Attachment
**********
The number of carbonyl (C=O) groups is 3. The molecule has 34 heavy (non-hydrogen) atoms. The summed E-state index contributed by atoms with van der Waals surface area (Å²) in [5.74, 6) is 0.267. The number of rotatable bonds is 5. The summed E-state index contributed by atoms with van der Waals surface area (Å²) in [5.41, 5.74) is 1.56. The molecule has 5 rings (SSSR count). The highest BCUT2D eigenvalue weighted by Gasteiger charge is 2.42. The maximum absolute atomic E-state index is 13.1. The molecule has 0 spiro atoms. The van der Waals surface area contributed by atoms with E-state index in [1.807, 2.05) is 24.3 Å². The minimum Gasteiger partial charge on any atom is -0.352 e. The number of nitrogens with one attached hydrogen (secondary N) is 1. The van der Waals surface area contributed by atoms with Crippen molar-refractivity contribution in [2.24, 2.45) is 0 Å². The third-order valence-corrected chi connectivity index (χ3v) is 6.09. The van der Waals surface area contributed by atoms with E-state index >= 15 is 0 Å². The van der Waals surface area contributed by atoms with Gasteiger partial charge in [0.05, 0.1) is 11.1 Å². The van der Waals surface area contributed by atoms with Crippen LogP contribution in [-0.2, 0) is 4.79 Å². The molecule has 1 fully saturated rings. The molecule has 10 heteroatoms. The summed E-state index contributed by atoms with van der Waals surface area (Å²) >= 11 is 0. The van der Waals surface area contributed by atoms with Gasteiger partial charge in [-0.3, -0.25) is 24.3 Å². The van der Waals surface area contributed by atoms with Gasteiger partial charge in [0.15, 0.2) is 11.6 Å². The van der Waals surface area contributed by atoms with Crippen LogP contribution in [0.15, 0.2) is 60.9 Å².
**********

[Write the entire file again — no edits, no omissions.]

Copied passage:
The number of carbonyl (C=O) groups is 3. The molecule has 34 heavy (non-hydrogen) atoms. The summed E-state index contributed by atoms with van der Waals surface area (Å²) in [5.74, 6) is 0.267. The number of rotatable bonds is 5. The summed E-state index contributed by atoms with van der Waals surface area (Å²) in [5.41, 5.74) is 1.56. The molecule has 5 rings (SSSR count). The highest BCUT2D eigenvalue weighted by Gasteiger charge is 2.42. The maximum absolute atomic E-state index is 13.1. The molecule has 0 spiro atoms. The van der Waals surface area contributed by atoms with E-state index in [1.807, 2.05) is 24.3 Å². The minimum Gasteiger partial charge on any atom is -0.352 e. The number of nitrogens with one attached hydrogen (secondary N) is 1. The van der Waals surface area contributed by atoms with Crippen molar-refractivity contribution in [2.24, 2.45) is 0 Å². The third-order valence-corrected chi connectivity index (χ3v) is 6.09. The van der Waals surface area contributed by atoms with E-state index >= 15 is 0 Å². The van der Waals surface area contributed by atoms with Gasteiger partial charge in [0.05, 0.1) is 11.1 Å². The van der Waals surface area contributed by atoms with Crippen LogP contribution in [-0.2, 0) is 4.79 Å². The molecule has 1 fully saturated rings. The molecule has 10 heteroatoms. The summed E-state index contributed by atoms with van der Waals surface area (Å²) >= 11 is 0. The van der Waals surface area contributed by atoms with Gasteiger partial charge in [-0.3, -0.25) is 24.3 Å². The van der Waals surface area contributed by atoms with Gasteiger partial charge in [0.15, 0.2) is 11.6 Å². The van der Waals surface area contributed by atoms with Crippen LogP contribution in [0.15, 0.2) is 60.9 Å².